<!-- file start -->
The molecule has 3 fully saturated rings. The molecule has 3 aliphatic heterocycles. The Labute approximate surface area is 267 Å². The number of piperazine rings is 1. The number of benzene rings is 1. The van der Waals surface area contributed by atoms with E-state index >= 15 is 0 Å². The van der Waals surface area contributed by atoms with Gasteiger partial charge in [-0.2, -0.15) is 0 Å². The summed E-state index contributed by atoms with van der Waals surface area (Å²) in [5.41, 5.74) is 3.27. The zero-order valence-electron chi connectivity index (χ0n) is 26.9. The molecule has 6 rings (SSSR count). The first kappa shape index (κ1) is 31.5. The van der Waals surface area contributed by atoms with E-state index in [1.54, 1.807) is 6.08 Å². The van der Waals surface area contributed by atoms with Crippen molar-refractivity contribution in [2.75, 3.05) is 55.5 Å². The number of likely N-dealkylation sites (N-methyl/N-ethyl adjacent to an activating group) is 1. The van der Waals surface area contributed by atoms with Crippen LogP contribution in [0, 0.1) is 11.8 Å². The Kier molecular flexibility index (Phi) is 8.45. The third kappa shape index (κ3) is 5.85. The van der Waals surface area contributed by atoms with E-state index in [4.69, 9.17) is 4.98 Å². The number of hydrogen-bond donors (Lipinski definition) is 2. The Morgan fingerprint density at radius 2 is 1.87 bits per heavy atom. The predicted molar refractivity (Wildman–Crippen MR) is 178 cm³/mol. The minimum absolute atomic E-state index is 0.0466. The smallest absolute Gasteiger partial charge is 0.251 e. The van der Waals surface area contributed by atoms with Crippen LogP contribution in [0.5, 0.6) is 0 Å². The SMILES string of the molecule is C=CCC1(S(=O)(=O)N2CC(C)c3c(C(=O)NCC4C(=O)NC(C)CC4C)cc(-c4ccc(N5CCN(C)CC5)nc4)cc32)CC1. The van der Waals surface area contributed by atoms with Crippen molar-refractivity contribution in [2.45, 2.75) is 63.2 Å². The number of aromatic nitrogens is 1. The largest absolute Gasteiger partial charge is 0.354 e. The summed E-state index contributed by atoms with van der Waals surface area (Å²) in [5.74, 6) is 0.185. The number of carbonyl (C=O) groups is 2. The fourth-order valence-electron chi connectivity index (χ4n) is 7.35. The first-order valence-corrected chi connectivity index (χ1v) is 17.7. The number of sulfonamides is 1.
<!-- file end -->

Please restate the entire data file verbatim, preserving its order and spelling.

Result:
The molecule has 3 fully saturated rings. The molecule has 3 aliphatic heterocycles. The Labute approximate surface area is 267 Å². The number of piperazine rings is 1. The number of benzene rings is 1. The van der Waals surface area contributed by atoms with E-state index >= 15 is 0 Å². The van der Waals surface area contributed by atoms with Gasteiger partial charge in [-0.2, -0.15) is 0 Å². The summed E-state index contributed by atoms with van der Waals surface area (Å²) in [5.41, 5.74) is 3.27. The zero-order valence-electron chi connectivity index (χ0n) is 26.9. The molecule has 6 rings (SSSR count). The first kappa shape index (κ1) is 31.5. The van der Waals surface area contributed by atoms with E-state index in [1.54, 1.807) is 6.08 Å². The van der Waals surface area contributed by atoms with Crippen molar-refractivity contribution in [2.75, 3.05) is 55.5 Å². The number of likely N-dealkylation sites (N-methyl/N-ethyl adjacent to an activating group) is 1. The van der Waals surface area contributed by atoms with Crippen LogP contribution in [0, 0.1) is 11.8 Å². The Kier molecular flexibility index (Phi) is 8.45. The third kappa shape index (κ3) is 5.85. The van der Waals surface area contributed by atoms with E-state index in [4.69, 9.17) is 4.98 Å². The number of hydrogen-bond donors (Lipinski definition) is 2. The Morgan fingerprint density at radius 2 is 1.87 bits per heavy atom. The predicted molar refractivity (Wildman–Crippen MR) is 178 cm³/mol. The minimum absolute atomic E-state index is 0.0466. The smallest absolute Gasteiger partial charge is 0.251 e. The van der Waals surface area contributed by atoms with Crippen LogP contribution in [0.5, 0.6) is 0 Å². The SMILES string of the molecule is C=CCC1(S(=O)(=O)N2CC(C)c3c(C(=O)NCC4C(=O)NC(C)CC4C)cc(-c4ccc(N5CCN(C)CC5)nc4)cc32)CC1. The van der Waals surface area contributed by atoms with Crippen molar-refractivity contribution in [2.45, 2.75) is 63.2 Å². The number of aromatic nitrogens is 1. The largest absolute Gasteiger partial charge is 0.354 e. The summed E-state index contributed by atoms with van der Waals surface area (Å²) in [5.74, 6) is 0.185. The number of carbonyl (C=O) groups is 2. The fourth-order valence-electron chi connectivity index (χ4n) is 7.35. The first-order valence-corrected chi connectivity index (χ1v) is 17.7. The number of sulfonamides is 1.